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How a break-even analysis helps you do more than just break even

Are you running a fledgling company? Or in charge of developing sales goals for your team?  Trying to determine a price for your new product or service? Are you seeking investment in your organization?

Then a break-even analysis is a tool you want in your repertoire. You may have heard the term and have a rough idea of what it implies (“break-even” can seem fairly intuitive, after all), but understanding this concept more deeply can benefit you and your team.

A break-even analysis is essentially a model that helps managers (a) identify the level of operations needed to cover all costs and (b) evaluate the profitability of various levels of sales. A break-even analysis can be incredibly complicated – I’ve seen break-even spreadsheets with dozens of tabs, hundreds of inputs, and thousands of data points – but at its core, the concept is pretty simple and revolves around the break-even point.

The break-even point is when a company, division, product, or investment is making enough money to cover its costs. And, if you remember a bit of algebra, it’s a pretty simple formula:

Break-even point:  Fixed costs /  (Price – Variable costs) = $0

Or, the break-even point is when your fixed costs are covered by total sales after deducting your variable costs – when you are neither making nor losing money.

This first step in finding a break-even point is identifying and separating fixed costs and variable costs. Fixed costs are steady, at least in the short term, regardless of sales volume; rent, for example, is a fixed cost.  Variable costs are directly related to sales volume; raw materials or shipping costs are examples of variable costs.

This exercise can often be a challenge and where it’s easy to overcomplicate. Some costs seem fixed until you reach a certain point; eventually, you’d need more space (and therefore more rent) if you keep growing indefinitely. Some costs are variable, but not as a function of sales – computers for new hires on your team, for example.

The key is to simplify to the point where the data is still meaningful and a generally accurate picture of reality. If you have to double your headcount before you need more space but your current team can absorb your realistic potential growth easily, maybe don’t worry about rent increases unless something changes. For computers, you could build an estimate into your fixed costs and now you have created a little buffer for those costs without overcomplicating.  Keep it realistic – don’t pretend you won’t incur additional costs if you probably will – but try to start as simply as possible. You can always add complexity later if you determine it needs more detail.

Once you have determined which of your costs are fixed and which are variable, break-even analysis can be performed.  For example, assume that Susan’s Bikes, a small bicycle retailer, has fixed costs of $5,000 per month; this may include rent, her own salary, utilities, et cetera. She sells each bike for $200, and she buys each bike wholesale for $100 – her variable costs. Susan’s break-even point is:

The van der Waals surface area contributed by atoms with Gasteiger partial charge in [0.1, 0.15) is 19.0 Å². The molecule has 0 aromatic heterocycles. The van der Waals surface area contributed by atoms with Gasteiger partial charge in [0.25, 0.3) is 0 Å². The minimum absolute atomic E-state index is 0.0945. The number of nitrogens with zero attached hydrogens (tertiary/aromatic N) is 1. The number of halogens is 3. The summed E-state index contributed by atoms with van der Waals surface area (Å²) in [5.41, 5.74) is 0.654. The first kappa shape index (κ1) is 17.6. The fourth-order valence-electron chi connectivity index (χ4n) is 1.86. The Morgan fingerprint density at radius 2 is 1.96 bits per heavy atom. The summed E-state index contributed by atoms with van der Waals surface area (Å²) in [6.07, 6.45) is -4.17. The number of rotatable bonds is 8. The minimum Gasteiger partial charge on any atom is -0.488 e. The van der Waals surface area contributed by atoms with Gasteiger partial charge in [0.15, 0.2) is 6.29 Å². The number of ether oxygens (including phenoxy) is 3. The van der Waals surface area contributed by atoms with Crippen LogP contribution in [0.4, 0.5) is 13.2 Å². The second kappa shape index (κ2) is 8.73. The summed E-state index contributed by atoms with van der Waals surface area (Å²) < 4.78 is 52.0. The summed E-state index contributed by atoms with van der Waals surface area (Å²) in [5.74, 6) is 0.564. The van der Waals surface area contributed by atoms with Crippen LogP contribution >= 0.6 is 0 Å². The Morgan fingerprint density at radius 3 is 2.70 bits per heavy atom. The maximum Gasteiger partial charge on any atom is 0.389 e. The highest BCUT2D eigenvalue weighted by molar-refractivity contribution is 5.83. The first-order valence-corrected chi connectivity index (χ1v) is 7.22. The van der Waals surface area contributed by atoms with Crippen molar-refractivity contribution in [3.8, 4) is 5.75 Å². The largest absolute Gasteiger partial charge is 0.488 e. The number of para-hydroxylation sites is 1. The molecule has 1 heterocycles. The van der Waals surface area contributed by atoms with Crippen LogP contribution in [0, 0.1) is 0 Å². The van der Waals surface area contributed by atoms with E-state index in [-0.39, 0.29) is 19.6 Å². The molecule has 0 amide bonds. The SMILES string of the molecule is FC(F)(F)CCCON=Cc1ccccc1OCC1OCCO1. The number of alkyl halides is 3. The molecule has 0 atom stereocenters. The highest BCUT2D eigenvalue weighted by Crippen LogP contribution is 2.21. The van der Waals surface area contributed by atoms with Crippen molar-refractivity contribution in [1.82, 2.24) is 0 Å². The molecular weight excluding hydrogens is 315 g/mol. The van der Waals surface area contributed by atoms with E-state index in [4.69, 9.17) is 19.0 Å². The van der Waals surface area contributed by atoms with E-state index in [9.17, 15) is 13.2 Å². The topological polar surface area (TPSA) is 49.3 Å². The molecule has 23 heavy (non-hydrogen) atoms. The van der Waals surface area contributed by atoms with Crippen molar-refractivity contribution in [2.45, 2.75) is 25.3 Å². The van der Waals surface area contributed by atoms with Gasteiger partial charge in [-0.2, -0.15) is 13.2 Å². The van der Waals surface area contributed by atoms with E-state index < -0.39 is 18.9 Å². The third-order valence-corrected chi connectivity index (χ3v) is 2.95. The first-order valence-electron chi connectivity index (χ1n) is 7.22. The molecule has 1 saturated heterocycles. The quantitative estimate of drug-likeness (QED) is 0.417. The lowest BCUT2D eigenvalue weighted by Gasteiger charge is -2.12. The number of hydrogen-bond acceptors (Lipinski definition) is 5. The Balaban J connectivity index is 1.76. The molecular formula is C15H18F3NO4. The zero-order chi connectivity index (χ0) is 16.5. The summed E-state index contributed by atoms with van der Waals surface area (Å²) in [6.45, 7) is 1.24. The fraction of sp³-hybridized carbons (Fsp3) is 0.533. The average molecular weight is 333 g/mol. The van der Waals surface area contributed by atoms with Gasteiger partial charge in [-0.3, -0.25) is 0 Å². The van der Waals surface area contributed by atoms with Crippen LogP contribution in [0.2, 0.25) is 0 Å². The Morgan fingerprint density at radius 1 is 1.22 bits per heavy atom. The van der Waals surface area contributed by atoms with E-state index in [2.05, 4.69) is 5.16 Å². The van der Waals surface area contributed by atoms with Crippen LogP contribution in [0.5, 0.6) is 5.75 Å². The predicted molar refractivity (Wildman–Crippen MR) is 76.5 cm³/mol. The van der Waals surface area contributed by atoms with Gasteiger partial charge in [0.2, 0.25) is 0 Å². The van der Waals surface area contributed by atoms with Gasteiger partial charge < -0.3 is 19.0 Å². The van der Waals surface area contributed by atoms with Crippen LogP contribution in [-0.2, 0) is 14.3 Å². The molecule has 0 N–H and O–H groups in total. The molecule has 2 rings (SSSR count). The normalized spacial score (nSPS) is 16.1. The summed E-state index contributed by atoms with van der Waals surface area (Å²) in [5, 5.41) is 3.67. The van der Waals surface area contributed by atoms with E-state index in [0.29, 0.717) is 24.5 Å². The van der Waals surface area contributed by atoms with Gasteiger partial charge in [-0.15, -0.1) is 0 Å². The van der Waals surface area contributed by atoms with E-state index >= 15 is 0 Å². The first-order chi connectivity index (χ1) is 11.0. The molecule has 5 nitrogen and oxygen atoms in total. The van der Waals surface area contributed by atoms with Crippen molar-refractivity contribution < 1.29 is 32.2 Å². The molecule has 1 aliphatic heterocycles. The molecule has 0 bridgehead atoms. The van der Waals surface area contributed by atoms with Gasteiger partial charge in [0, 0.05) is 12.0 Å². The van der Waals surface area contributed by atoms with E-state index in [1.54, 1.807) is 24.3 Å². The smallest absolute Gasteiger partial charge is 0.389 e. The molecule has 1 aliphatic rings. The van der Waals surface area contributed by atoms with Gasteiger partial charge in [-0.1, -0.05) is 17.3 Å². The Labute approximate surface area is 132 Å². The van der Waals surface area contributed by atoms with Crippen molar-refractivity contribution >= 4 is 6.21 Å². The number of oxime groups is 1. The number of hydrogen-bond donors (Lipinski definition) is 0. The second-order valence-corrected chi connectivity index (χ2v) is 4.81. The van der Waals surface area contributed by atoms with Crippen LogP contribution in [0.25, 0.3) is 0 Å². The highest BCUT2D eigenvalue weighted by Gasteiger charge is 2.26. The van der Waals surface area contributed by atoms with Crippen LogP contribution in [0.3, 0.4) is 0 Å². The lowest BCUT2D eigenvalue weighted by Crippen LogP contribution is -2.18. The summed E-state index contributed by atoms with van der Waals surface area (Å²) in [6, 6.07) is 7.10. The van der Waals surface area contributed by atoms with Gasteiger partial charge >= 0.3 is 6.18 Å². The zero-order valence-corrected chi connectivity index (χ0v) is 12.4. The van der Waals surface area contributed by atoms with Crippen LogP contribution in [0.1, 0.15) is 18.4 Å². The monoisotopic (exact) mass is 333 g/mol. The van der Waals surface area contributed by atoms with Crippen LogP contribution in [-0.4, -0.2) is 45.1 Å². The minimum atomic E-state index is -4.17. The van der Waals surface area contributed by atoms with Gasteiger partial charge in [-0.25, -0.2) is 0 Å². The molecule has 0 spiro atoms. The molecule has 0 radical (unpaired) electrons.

$5,000 / ($200 - $100) = 50 bikes

After selling 50 bikes, Susan‘s net income should just equal zero. She must sell at least 50 bikes per month to make a profit; if she sells any fewer, she is losing money.

Once Susan has the fixed and variable costs identified, she can modify this formula to provide more feedback than just current break-even point. If Susan believes she can sell 75 bikes per month, she can calculate that her monthly net income would be $2,500. Or if she can sell 50 bikes but raise the price to $220, now her net income is $1,000 per monthly.

These are examples of break-even analysis – building scenarios around the break-even point to see how your results change depending on how you adjust your costs or selling prices.  There are also opportunities to use the data in a break-even analysis even if a company is profitable:

  • Set sales targets: use the desired profitability level to determine sales goals
  • Determine price points: ensure that a new product or service is adding to an organization’s bottom line, not hurting it
  • Identify cost-cutting measures: calculate which cuts will accomplish the desired outcome most efficiently without having to cut back unnecessarily.
  • Calculate investment need: for a currently-unprofitable division or organization, determine the amount of capital needed to cover costs until the break-even point is reached.

If you can, take the time to develop a break-even analysis for your organization; ideally, it would allow you to quickly update changes in price, volume, and fixed and variable costs so it’s as dynamic as your business.  If this isn’t in your team’s skill set, you can often find help with an outsourced finance and accounting firm.  As your organization evolves, having a flexible break-even analysis can allow you to develop thoughtful strategies that improve your profitability for years to come – do more than just “break-even”.

Ashley Jajtner, MAcc. Optima Office Consulting Sr. Controller



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